Beyond the binary
By Shaan Bajaj
Historically, Indian clothing was not gendered; people from the Indus valley, regardless of gender, draped a long piece of cloth around themselves, similar to the nine yards of a sari. While the draping style varied depending on gender, region, and class, the fabric itself was inclusive. Gendered clothing is a social construct, as a man wearing a skirt or a woman wearing a pair of trousers does not change their gender. Recently, there has been a
push within the industry for more androgynous clothing, to make it inclusive for all. However, gender-fluid clothing goes further than just aesthetics and is a movement to tear down gendered labels and instead celebrate individual identity, freedom, and all genders by creating clothes and a space that can be worn by anyone and everyone.
Here are six desi garments to try. (P.S. all the items in your wardrobe are gender-fluid. Because clothing has no gender; it is not limited to these six items mentioned below.)
A kurta or kurti is a simple staple in every Indian wardrobe; the shirt usually falls until
your knees with slits up to your waist, making it diff erent from a dress. You can pair it
with trousers, jeans, leggings, or more.
Shop from: Aayka Fashion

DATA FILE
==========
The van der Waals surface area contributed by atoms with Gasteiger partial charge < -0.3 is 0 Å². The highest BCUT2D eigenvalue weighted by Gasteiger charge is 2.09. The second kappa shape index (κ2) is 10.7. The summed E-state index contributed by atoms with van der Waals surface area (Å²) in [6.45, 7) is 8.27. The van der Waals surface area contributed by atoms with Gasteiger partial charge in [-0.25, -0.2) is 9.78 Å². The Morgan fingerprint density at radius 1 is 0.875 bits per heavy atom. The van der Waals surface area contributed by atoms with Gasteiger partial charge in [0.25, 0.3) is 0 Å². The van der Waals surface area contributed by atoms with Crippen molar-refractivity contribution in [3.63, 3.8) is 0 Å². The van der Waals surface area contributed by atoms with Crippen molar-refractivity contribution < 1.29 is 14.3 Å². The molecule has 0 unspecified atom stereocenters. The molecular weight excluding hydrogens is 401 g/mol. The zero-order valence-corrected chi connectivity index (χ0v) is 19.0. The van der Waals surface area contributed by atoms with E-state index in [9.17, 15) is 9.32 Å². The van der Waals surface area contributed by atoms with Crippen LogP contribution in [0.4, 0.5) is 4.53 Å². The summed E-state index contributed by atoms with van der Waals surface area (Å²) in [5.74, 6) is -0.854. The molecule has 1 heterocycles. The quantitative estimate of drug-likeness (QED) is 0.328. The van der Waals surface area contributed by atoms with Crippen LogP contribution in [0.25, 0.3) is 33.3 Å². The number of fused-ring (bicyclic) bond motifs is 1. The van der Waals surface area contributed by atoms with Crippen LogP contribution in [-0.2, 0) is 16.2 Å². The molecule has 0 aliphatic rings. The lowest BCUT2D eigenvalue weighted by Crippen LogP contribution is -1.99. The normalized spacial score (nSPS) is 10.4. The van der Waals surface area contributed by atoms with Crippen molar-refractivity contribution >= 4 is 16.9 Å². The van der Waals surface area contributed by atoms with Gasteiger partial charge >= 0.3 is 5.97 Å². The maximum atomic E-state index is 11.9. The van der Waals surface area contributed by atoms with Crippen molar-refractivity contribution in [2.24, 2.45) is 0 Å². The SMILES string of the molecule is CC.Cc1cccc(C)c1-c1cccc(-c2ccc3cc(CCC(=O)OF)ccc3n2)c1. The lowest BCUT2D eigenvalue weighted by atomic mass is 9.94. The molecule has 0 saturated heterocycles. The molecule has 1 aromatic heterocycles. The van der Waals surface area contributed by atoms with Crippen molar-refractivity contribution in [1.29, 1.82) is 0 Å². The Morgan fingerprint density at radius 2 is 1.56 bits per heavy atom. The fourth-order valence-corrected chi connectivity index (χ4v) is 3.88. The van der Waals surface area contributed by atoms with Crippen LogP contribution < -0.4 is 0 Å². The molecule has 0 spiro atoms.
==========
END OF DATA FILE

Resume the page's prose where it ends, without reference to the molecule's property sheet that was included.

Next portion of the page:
A loose trouser that covers the legs, traditionally tied from a five-yard-long fabric and originally worn by men. The dhoti has now evolved, with pre-stitched dhoti trousers available which are worn by women too. It is classic example of inclusive Indian clothing. Pair it with a kurta for a traditional Indian look, or a crop top for an Indo-Western ensemble.
Shop from: Purushu Arie
A sari is a piece of fabric, usually four-nine yards long, and it was traditionally a draping
style worn by women, although nowadays there are styles for men and others too. There are over 100 ways to drape a sari, based on different regions in India. The most common style is to wrap most of it around your waist while draping the remaining fabric over your shoulder, with a blouse underneath.
Shop from: Abu Jaani Sandeep Khosla
The sherwani is a coat-like garment, with buttons down the front which falls to the knees. Like a kurta, it also has slits on the sides that go up to the waist. Usually paired with a churidar but can be paired with a lehenga for a more feminine aesthetic. It is a popular choice for many men to wear at formal events, whether it is their wedding or a traditional event, but can also be worn by women and others for a bold look that will turn heads.
Shop from: Rohit Bal
An angrakha is much like a robe or a knee-length dress, but the front overlaps and the entire outfit is held in place by tying knots together. Modern varieties now come with buttons. Historically worn by men, but in recent years, it has become a gender neutral
Shop from: Indya
Indian jewellery has long been a sign of wealth, worn by men and women of a certain social standing. Indeed, some of the most beautiful necklaces come from royal Indian treasuries much like the choker Emma Chamberlain wore, that once belonged to the Maharaja of Patiala, Bhupinder Singh. Over the years, Indian men have become accustomed to wearing simple gold chains, while traditional Indian jewellery is mainly associated with women. However, we are witnessing a changing tide, as men are starting to find ways to adorn themselves in gold too.
Shop from: Eurumme